Monday, May 08, 2006

why i blog

I am not an exhibitionist. I thought twice and three times before some of my more personal posts, especially before discussing my mastectomy.

Writing for me has always been therapeutic but that doesn't explain why I chose to expose myself so publicly.

I am doing this, in part, as way to keep friends and loved ones updated, as well as to help them better understand how I'm feeling and what this experience is like.

I am doing this because some apects of cancer treatment are so bizarre that they must be shared.

I am doing this because our culture sometimes treats breast cancer like some kind of terrible secret
, which in turn makes having cancer seem slightly shameful. Talking openly about my cancer makes people feel less awkward around me, which is much, much easier for me. I have always believed in acknowledging the elephant at the table and while I respect the decision of others to keep their cancer a secret, it's really not the right choice for me. I guess I was pretty much an open book anyway (to mix my metaphors liberally) and don't see why cancer should change that.

I am also writing because people like Margaret Wente (a columnist with the Globe and Mail, one of Canada's "national" newspapers) really piss me off. In a recent column Ms. Wente scoffed at the idea of a cancer epidemic, talked about the cancer bandwagon and said that, of course there is more breast cancer now because there are more older people. She also dismissed the idea of environmental factors and the need for research into prevention.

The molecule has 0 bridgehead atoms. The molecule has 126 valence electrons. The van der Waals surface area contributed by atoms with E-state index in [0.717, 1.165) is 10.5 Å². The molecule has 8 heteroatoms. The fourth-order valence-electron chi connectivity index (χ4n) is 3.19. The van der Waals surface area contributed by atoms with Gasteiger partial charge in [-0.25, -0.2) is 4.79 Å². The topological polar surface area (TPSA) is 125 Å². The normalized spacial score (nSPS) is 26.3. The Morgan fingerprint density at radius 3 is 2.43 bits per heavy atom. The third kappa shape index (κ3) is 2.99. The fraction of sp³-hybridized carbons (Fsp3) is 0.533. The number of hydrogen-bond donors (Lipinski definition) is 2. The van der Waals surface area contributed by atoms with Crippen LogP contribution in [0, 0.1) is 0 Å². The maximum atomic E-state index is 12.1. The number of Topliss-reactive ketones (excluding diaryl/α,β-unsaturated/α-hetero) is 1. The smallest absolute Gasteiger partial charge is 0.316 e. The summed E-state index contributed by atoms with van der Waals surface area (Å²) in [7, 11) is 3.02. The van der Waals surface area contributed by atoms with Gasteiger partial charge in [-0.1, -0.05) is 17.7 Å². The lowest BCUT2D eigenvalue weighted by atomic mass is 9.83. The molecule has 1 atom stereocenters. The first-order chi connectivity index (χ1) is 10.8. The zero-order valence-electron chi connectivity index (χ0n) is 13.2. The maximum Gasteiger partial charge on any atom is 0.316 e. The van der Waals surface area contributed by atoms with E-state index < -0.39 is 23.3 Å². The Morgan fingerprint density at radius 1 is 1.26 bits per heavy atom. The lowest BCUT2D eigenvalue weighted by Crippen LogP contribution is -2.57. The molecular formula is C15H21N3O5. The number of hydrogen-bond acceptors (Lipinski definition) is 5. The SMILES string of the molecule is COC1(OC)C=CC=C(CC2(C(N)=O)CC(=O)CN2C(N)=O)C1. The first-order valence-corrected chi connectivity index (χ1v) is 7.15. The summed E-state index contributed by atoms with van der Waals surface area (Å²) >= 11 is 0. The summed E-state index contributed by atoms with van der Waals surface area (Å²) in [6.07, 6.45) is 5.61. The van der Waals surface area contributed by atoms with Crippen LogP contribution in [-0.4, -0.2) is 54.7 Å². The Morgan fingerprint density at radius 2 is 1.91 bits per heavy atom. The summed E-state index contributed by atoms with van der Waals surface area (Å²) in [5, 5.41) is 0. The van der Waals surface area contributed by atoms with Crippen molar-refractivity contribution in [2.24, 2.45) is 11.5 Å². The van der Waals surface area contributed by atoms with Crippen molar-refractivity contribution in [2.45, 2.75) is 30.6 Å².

I want Ms. Wente and others to know that I'm here, 38 years old, with no breast cancer in my family and very few of the risk factors associated with the disease. I really felt that my lump and subsequent diagnosis with stage 2b breast cancer came from out of nowhere. I didn't chose to hop onto this particular bandwagon, nor did the many other women in my circle (including several diagnosed before the age of 40). I don't know if I would use the word 'epidemic' but I do know that our numbers are growing and feel very strongly that 'why' of this must be further explored.

Finally, I am writing because, after my diagnosis, I found a dearth of stories about younger women with breast cancer and I thought that if I appreciate others' stories, then someone might like to read mine.

That's why I blog.


mikeit said...

Why I read your blog.

I'm not facing cancer. I can't truely imagine what you're going through.

I know that some day I'll face my own battle that's like yours.

And I'll be better prepared to handle it because you had the courage to share.


Suzanne said...

Ms Wente sometimes shoots before she thinks. I know there's a breat cancer (and other tpes of cancer) epidemic, just looking around at my friends and their families.

Once we recognize this our next step has to be discovering the environmental links and doing something about it.

Finding a cure is good; finding a preventative is bettwe,

Anonymous said...

We need to get serious about dealing with all aspects of our environment. If the resources devoted to weapons development were redirected towards making all of our products more environmentally friendly we might be able to sharply reduce the various kinds of pollution that contribute to diseases such as cancer. This is not only the responsibility of individuals. Our governments, unions and businesses all must be forced to act before it is too late.